Quenching The Residual Flames
When a person becomes manic, their world flips 360 degrees. Many patients with mania love the experience because they feel energized, on top of the world and feel like they can accomplish anything; imagine being on an ultimate adrenaline rush while feeling high. This high doesn’t go away without medications and can last even weeks to months at a time. But as with any high there comes many potential negative consequences; mania is nothing more than a forest fire out of control.
The reason why manic patients can’t remain in their mania is that because they start to get out of control. They may unexpectedly leave the house in the middle of the night and put themselves in danger by interacting with strangers. They may try new activities based on grandiose ideas, thinking that they will be able to accomplish something great, resulting in potential embarrassment, humiliation and trouble with the law.
When someone is manic, they are no longer themselves. They may become irritable, vulgar and physically aggressive, swinging for no good reason. They may see you as a threat when you’re just trying to help calm them down. You cannot allow a forest fire to burn indefinitely; it will destroy everything in its path. The same applies with a bipolar patient who is in a state of mania.
There are reports of manic patients spending 2 months in an inpatient psychiatric unit, only to return 5 days after their discharge because they became noncompliant with their medications, resulting in another full-blown manic episode. Can you imagine spending 60 days in the hospital only to return back 5 days later? That’s when you know that your mental illness is out of control.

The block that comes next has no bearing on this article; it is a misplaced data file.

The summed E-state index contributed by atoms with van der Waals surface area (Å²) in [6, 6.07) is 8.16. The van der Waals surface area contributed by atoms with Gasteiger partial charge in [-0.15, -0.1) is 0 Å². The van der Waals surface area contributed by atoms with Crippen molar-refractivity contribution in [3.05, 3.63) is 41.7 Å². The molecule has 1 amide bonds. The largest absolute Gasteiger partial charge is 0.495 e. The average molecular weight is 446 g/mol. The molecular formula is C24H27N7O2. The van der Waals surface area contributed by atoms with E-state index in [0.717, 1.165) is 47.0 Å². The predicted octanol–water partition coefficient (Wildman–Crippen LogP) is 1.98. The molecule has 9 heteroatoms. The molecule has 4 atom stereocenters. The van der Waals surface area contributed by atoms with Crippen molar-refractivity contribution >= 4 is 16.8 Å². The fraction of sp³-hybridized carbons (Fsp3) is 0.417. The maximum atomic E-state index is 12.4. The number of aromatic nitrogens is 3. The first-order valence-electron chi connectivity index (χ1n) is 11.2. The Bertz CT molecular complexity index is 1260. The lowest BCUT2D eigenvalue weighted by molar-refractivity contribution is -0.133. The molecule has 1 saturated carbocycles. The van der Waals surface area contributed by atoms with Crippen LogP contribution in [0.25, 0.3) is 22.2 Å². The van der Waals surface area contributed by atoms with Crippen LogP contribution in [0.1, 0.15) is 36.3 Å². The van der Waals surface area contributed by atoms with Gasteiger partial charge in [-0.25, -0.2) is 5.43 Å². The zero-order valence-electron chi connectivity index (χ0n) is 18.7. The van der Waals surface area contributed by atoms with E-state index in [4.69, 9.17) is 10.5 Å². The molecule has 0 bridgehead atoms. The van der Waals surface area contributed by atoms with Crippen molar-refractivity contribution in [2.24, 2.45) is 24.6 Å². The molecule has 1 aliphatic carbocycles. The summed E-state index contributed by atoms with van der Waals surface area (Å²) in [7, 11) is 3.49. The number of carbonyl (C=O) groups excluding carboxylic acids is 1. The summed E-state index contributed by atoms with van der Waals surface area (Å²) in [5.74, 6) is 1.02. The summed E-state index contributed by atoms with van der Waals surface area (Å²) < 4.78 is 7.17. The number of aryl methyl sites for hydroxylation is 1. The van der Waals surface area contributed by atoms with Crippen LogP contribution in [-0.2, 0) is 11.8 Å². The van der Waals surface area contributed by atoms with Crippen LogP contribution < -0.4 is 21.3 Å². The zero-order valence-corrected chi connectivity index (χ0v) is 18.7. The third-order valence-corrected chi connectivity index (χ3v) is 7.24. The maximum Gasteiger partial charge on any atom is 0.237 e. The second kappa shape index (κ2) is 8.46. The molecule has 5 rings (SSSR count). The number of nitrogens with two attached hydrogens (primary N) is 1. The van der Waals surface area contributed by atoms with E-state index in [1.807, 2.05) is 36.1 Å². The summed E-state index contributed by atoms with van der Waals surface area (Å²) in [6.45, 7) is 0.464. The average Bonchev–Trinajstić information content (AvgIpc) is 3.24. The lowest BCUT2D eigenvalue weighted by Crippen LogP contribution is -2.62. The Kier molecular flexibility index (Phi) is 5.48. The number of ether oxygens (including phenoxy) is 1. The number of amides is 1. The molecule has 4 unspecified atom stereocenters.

Mania is like the UFC of fighting; the ultimate potential aggression is at play. The difference is that this aggression is not enjoyable to watch because it’s sad to see a person suffering from a mental illness. Manic patients tend to lose their jobs because they become very disruptive and disorganized and they also have the potential to become psychotic, such as hearing voices in their head. Their hospitalizations are often lengthy because it takes time to get them back at their mental baseline; a premature discharge will likely lead to the reemergence of manic symptoms.
The residual flames of mania must be quenched for good before a patient can return back home.
Do you know anyone who is diagnosed with bipolar I disorder?
Are you Ready? (This is Defeating Stigma Mindfully)